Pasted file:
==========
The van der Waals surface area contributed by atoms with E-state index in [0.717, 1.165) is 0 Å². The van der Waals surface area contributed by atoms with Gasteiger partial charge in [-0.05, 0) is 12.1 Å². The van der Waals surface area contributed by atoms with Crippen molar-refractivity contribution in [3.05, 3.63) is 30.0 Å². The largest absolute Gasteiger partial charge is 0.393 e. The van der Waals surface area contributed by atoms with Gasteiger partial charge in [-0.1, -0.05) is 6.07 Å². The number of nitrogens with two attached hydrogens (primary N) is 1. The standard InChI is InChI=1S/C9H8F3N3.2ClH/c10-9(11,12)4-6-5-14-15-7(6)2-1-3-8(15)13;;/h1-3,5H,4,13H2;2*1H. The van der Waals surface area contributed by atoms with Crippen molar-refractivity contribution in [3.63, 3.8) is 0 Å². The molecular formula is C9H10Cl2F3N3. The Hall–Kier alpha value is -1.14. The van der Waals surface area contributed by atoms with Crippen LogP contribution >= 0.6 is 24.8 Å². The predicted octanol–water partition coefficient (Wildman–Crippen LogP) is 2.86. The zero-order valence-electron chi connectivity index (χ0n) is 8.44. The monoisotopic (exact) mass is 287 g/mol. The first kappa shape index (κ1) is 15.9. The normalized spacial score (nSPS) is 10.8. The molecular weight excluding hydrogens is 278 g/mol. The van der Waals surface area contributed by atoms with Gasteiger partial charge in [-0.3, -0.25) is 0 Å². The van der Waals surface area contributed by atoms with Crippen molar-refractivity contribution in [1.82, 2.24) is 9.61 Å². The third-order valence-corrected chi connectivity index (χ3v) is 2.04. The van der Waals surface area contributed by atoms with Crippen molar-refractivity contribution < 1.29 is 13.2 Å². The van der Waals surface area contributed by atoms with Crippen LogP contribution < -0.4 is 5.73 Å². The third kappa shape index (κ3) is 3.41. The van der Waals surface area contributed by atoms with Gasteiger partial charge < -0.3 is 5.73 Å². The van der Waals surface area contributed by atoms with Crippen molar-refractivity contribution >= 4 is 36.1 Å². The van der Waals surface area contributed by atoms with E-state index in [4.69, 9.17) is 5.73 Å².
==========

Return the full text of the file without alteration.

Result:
The van der Waals surface area contributed by atoms with E-state index in [0.717, 1.165) is 0 Å². The van der Waals surface area contributed by atoms with Gasteiger partial charge in [-0.05, 0) is 12.1 Å². The van der Waals surface area contributed by atoms with Crippen molar-refractivity contribution in [3.05, 3.63) is 30.0 Å². The largest absolute Gasteiger partial charge is 0.393 e. The van der Waals surface area contributed by atoms with Gasteiger partial charge in [-0.1, -0.05) is 6.07 Å². The number of nitrogens with two attached hydrogens (primary N) is 1. The standard InChI is InChI=1S/C9H8F3N3.2ClH/c10-9(11,12)4-6-5-14-15-7(6)2-1-3-8(15)13;;/h1-3,5H,4,13H2;2*1H. The van der Waals surface area contributed by atoms with Crippen molar-refractivity contribution in [3.63, 3.8) is 0 Å². The molecular formula is C9H10Cl2F3N3. The Hall–Kier alpha value is -1.14. The van der Waals surface area contributed by atoms with Crippen LogP contribution >= 0.6 is 24.8 Å². The predicted octanol–water partition coefficient (Wildman–Crippen LogP) is 2.86. The zero-order valence-electron chi connectivity index (χ0n) is 8.44. The monoisotopic (exact) mass is 287 g/mol. The first kappa shape index (κ1) is 15.9. The normalized spacial score (nSPS) is 10.8. The molecular weight excluding hydrogens is 278 g/mol. The van der Waals surface area contributed by atoms with Gasteiger partial charge in [-0.3, -0.25) is 0 Å². The van der Waals surface area contributed by atoms with Crippen molar-refractivity contribution in [1.82, 2.24) is 9.61 Å². The third-order valence-corrected chi connectivity index (χ3v) is 2.04. The van der Waals surface area contributed by atoms with Crippen molar-refractivity contribution < 1.29 is 13.2 Å². The van der Waals surface area contributed by atoms with Crippen LogP contribution < -0.4 is 5.73 Å². The third kappa shape index (κ3) is 3.41. The van der Waals surface area contributed by atoms with Gasteiger partial charge < -0.3 is 5.73 Å². The van der Waals surface area contributed by atoms with Crippen molar-refractivity contribution >= 4 is 36.1 Å². The van der Waals surface area contributed by atoms with E-state index in [4.69, 9.17) is 5.73 Å².